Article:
For their pioneering work in programming environments that integrated source-language debuggers, fully compatible integrated interpreter/compiler, automatic change management, structure-based editing, logging facilities, interactive graphics, and analysi
Daniel G. Bobrow, Richard R. Burton, L. Peter Deutsch, Ronald M. Kaplan, Larry Masinter, Warren Teitelman For their pioneering work in programming environments that integrated source-language debuggers, fully compatible integrated interpreter/compiler, automatic change management, structure-based editing, logging facilities, interactive graphics, and analysis/profiling tools in the Interlisp system.
A model and stack implementation of multiple environments, Communications of the ACM, October 1973 (with Ben Wegbreit)
Danny was born to Ruth Gureasko Bobrow and Jacob Bobrow on November 29, 1935, in the Bronx, NYC. A gifted student, he attended Bronx High School of Science and went on to earn a BS from Rensselaer Polytechnic Institute, an MS from Harvard, and a PhD in Mathematics from Massachusetts Institute of Technology under the supervision of Marvin Minsky. His was one of the first MIT doctoral theses in Artificial Intelligence.
A pioneer with a long and distinguished research career in Artificial Intelligence as a Research Fellow in the System Sciences Laboratory of the Palo Alto Research Center (PARC), he is remembered as a mentor, friend, and role model for many. One esteemed colleague wrote: "Danny Bobrow's death is a huge loss for PARC/Xerox and the research community at large. Danny was an influential researcher, true gentleman and a wonderful person."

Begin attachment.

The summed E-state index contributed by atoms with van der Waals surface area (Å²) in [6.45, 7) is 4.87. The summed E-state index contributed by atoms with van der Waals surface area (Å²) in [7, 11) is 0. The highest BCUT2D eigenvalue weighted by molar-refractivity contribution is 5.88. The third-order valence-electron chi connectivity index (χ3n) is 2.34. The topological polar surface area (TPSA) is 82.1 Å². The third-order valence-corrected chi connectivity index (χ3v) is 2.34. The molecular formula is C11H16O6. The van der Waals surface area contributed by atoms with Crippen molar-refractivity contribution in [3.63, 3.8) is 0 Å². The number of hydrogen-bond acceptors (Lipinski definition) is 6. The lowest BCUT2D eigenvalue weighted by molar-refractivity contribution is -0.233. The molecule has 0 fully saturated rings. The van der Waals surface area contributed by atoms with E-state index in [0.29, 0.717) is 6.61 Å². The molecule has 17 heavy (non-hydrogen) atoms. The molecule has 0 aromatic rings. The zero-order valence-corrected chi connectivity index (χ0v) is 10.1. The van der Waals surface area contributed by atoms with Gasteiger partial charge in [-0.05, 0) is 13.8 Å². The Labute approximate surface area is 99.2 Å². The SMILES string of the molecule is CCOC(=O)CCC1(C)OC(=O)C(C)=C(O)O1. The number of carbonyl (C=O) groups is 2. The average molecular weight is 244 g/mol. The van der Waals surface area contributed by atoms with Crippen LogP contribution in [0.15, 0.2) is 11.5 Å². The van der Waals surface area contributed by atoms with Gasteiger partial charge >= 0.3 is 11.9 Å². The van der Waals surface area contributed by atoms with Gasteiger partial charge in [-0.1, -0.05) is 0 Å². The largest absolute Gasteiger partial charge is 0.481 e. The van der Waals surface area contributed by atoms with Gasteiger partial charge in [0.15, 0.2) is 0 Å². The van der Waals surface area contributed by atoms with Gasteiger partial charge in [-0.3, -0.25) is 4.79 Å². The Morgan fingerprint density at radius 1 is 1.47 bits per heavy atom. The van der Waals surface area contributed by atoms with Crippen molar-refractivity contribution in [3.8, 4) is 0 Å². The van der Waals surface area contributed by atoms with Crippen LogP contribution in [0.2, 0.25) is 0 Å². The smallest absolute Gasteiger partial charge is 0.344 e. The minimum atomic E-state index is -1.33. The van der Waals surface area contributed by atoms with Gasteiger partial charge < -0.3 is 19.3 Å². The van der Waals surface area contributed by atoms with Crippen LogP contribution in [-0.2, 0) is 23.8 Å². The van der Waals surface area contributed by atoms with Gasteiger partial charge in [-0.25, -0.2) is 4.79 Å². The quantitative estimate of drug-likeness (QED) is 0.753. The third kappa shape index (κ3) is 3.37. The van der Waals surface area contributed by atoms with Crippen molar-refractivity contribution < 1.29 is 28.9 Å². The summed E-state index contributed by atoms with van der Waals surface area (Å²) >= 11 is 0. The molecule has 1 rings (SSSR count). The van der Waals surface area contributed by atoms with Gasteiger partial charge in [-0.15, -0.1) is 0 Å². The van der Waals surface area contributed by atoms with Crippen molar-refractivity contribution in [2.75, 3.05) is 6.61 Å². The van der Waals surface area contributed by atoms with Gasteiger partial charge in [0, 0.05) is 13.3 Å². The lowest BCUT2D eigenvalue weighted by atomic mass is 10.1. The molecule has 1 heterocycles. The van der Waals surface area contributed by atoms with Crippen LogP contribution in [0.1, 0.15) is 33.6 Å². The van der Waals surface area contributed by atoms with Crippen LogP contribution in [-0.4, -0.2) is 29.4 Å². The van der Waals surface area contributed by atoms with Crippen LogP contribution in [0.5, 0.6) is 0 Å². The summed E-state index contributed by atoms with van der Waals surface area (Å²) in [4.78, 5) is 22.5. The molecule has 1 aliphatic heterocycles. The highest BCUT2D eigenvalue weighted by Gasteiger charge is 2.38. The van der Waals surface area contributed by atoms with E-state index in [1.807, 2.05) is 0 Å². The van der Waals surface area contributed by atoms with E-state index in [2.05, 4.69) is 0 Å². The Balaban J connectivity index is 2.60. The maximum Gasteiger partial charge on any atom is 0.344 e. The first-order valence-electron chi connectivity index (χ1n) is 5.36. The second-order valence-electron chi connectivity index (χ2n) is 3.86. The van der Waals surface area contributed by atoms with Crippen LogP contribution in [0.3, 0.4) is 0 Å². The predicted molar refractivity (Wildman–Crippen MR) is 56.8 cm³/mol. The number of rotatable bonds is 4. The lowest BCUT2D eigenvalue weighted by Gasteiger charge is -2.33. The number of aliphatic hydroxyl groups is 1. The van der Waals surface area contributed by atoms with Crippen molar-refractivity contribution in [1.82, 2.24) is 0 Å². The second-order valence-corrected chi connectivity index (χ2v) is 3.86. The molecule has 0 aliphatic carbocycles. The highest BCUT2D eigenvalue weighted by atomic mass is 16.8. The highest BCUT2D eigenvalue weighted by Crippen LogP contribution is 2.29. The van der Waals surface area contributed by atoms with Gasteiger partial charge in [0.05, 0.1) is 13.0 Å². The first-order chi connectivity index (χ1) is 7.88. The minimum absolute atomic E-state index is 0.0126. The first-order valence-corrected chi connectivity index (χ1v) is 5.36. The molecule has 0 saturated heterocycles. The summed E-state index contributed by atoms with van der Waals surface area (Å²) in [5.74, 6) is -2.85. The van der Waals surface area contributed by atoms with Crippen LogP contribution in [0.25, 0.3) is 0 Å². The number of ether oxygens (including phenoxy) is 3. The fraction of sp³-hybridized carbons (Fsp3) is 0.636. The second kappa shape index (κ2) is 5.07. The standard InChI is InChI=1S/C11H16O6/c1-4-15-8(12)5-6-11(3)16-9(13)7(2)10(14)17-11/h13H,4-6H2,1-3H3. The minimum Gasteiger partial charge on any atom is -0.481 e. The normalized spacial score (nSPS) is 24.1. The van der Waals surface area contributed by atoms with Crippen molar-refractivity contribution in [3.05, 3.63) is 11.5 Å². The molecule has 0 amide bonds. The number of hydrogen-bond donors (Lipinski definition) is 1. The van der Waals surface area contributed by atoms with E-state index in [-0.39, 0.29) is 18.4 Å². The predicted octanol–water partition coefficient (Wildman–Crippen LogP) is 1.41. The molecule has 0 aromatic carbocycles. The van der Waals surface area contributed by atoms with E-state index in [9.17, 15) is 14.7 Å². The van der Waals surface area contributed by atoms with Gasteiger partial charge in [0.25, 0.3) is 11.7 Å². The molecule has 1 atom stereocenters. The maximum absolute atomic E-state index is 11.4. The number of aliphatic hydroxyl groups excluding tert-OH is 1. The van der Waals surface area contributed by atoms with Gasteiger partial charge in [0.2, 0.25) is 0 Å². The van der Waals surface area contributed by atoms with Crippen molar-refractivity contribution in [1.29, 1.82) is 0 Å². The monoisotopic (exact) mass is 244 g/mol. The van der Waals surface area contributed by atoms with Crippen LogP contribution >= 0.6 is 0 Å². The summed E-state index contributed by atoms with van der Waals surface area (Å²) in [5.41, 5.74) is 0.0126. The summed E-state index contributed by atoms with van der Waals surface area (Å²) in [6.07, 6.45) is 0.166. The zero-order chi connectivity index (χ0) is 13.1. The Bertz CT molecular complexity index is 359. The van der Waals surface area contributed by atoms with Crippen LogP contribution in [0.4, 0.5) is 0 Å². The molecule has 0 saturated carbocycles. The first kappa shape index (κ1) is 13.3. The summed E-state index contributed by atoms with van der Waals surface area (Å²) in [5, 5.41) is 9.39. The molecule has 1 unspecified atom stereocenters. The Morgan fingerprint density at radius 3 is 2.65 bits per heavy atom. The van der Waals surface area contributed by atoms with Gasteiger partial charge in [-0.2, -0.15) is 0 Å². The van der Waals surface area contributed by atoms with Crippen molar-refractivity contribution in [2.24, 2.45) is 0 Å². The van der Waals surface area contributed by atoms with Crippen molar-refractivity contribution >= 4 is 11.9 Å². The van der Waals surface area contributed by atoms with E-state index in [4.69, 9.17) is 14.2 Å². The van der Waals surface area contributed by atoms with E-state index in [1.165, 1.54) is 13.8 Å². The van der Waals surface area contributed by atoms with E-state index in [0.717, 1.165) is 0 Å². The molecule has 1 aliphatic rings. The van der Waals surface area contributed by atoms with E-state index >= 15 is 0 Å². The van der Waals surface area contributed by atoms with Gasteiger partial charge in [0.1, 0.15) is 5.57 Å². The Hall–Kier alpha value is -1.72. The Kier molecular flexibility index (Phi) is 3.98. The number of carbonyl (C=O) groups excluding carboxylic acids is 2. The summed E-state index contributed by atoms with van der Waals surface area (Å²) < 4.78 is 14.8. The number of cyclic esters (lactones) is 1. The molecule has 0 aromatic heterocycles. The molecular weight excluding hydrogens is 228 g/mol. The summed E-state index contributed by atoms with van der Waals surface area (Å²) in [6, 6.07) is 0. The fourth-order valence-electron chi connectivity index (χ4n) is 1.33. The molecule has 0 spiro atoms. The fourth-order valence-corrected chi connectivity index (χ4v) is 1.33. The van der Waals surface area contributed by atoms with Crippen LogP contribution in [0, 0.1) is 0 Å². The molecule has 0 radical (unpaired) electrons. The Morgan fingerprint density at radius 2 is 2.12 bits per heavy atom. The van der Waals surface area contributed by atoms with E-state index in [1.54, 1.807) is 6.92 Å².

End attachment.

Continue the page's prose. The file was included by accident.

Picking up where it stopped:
Danny served as president of the American Association for Artificial Intelligence (AAAI), president of the Cognitive Science Society, editor-in-chief of the Artificial Intelligence Journal, and also was a recipient of the Association of Computing Machinery (ACM) Software Systems Award and a fellow of both the ACM and AAAI.
He was key to the development of many ground-breaking systems, starting with his doctoral dissertation, STUDENT, and followed by the widely used programming languages Logo and Interlisp; the (innovative) operating system TENEX; the knowledge-sharing system Eureka; and more recently, Powerset, the natural language search engine.